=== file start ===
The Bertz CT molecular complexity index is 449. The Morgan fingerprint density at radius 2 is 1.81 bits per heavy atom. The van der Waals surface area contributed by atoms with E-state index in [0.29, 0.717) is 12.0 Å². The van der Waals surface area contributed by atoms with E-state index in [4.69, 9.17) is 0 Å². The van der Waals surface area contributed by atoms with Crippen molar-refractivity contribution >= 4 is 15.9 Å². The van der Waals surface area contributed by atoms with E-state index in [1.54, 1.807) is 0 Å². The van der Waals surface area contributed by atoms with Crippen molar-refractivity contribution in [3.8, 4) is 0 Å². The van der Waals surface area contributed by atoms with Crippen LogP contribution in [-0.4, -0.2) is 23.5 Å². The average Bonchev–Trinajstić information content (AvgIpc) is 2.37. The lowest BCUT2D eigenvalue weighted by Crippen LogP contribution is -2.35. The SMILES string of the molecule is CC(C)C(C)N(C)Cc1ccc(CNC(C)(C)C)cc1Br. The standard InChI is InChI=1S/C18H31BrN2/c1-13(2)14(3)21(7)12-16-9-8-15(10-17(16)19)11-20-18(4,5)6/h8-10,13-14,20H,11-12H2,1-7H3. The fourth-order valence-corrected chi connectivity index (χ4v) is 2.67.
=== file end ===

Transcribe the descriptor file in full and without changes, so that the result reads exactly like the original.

The Bertz CT molecular complexity index is 449. The Morgan fingerprint density at radius 2 is 1.81 bits per heavy atom. The van der Waals surface area contributed by atoms with E-state index in [0.29, 0.717) is 12.0 Å². The van der Waals surface area contributed by atoms with E-state index in [4.69, 9.17) is 0 Å². The van der Waals surface area contributed by atoms with Crippen molar-refractivity contribution >= 4 is 15.9 Å². The van der Waals surface area contributed by atoms with E-state index in [1.54, 1.807) is 0 Å². The van der Waals surface area contributed by atoms with Crippen molar-refractivity contribution in [3.8, 4) is 0 Å². The van der Waals surface area contributed by atoms with Crippen LogP contribution in [-0.4, -0.2) is 23.5 Å². The average Bonchev–Trinajstić information content (AvgIpc) is 2.37. The lowest BCUT2D eigenvalue weighted by Crippen LogP contribution is -2.35. The SMILES string of the molecule is CC(C)C(C)N(C)Cc1ccc(CNC(C)(C)C)cc1Br. The standard InChI is InChI=1S/C18H31BrN2/c1-13(2)14(3)21(7)12-16-9-8-15(10-17(16)19)11-20-18(4,5)6/h8-10,13-14,20H,11-12H2,1-7H3. The fourth-order valence-corrected chi connectivity index (χ4v) is 2.67.